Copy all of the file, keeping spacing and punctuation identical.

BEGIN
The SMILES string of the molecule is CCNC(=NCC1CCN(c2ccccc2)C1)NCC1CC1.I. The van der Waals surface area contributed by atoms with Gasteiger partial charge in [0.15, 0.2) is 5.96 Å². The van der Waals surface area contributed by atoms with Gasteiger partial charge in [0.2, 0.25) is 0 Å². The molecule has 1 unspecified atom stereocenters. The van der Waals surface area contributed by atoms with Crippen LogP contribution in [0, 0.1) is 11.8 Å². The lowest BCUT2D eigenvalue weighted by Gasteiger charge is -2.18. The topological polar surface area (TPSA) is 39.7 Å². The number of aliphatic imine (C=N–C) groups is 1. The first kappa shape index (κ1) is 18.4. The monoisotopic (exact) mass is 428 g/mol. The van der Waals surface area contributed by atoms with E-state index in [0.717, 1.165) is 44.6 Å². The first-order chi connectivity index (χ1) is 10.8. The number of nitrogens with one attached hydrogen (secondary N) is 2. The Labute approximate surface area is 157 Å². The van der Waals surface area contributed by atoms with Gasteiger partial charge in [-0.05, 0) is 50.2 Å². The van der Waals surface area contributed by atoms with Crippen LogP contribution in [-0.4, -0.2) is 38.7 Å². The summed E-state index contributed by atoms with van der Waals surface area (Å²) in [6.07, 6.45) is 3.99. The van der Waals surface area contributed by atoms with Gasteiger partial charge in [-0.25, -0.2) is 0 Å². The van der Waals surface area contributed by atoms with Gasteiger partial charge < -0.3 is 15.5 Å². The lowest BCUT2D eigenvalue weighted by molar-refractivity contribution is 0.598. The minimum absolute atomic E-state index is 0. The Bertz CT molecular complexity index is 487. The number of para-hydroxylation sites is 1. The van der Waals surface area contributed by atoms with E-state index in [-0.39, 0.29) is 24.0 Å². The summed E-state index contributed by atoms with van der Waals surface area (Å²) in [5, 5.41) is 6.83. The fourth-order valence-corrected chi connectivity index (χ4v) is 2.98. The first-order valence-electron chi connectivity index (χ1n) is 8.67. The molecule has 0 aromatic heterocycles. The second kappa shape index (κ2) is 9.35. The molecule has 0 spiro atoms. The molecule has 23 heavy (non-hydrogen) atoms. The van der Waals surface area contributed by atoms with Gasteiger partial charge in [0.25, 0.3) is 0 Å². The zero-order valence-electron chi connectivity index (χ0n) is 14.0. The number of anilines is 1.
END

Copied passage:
The SMILES string of the molecule is CCNC(=NCC1CCN(c2ccccc2)C1)NCC1CC1.I. The van der Waals surface area contributed by atoms with Gasteiger partial charge in [0.15, 0.2) is 5.96 Å². The van der Waals surface area contributed by atoms with Gasteiger partial charge in [0.2, 0.25) is 0 Å². The molecule has 1 unspecified atom stereocenters. The van der Waals surface area contributed by atoms with Crippen LogP contribution in [0, 0.1) is 11.8 Å². The lowest BCUT2D eigenvalue weighted by Gasteiger charge is -2.18. The topological polar surface area (TPSA) is 39.7 Å². The number of aliphatic imine (C=N–C) groups is 1. The first kappa shape index (κ1) is 18.4. The monoisotopic (exact) mass is 428 g/mol. The van der Waals surface area contributed by atoms with E-state index in [0.717, 1.165) is 44.6 Å². The first-order chi connectivity index (χ1) is 10.8. The number of nitrogens with one attached hydrogen (secondary N) is 2. The Labute approximate surface area is 157 Å². The van der Waals surface area contributed by atoms with Gasteiger partial charge in [-0.05, 0) is 50.2 Å². The van der Waals surface area contributed by atoms with Crippen LogP contribution in [-0.4, -0.2) is 38.7 Å². The summed E-state index contributed by atoms with van der Waals surface area (Å²) in [6.07, 6.45) is 3.99. The van der Waals surface area contributed by atoms with Gasteiger partial charge in [-0.25, -0.2) is 0 Å². The van der Waals surface area contributed by atoms with Gasteiger partial charge < -0.3 is 15.5 Å². The lowest BCUT2D eigenvalue weighted by molar-refractivity contribution is 0.598. The minimum absolute atomic E-state index is 0. The Bertz CT molecular complexity index is 487. The number of para-hydroxylation sites is 1. The van der Waals surface area contributed by atoms with E-state index in [-0.39, 0.29) is 24.0 Å². The summed E-state index contributed by atoms with van der Waals surface area (Å²) in [5, 5.41) is 6.83. The fourth-order valence-corrected chi connectivity index (χ4v) is 2.98. The first-order valence-electron chi connectivity index (χ1n) is 8.67. The molecule has 0 aromatic heterocycles. The second kappa shape index (κ2) is 9.35. The molecule has 0 spiro atoms. The molecule has 23 heavy (non-hydrogen) atoms. The van der Waals surface area contributed by atoms with Gasteiger partial charge in [0.25, 0.3) is 0 Å². The zero-order valence-electron chi connectivity index (χ0n) is 14.0. The number of anilines is 1.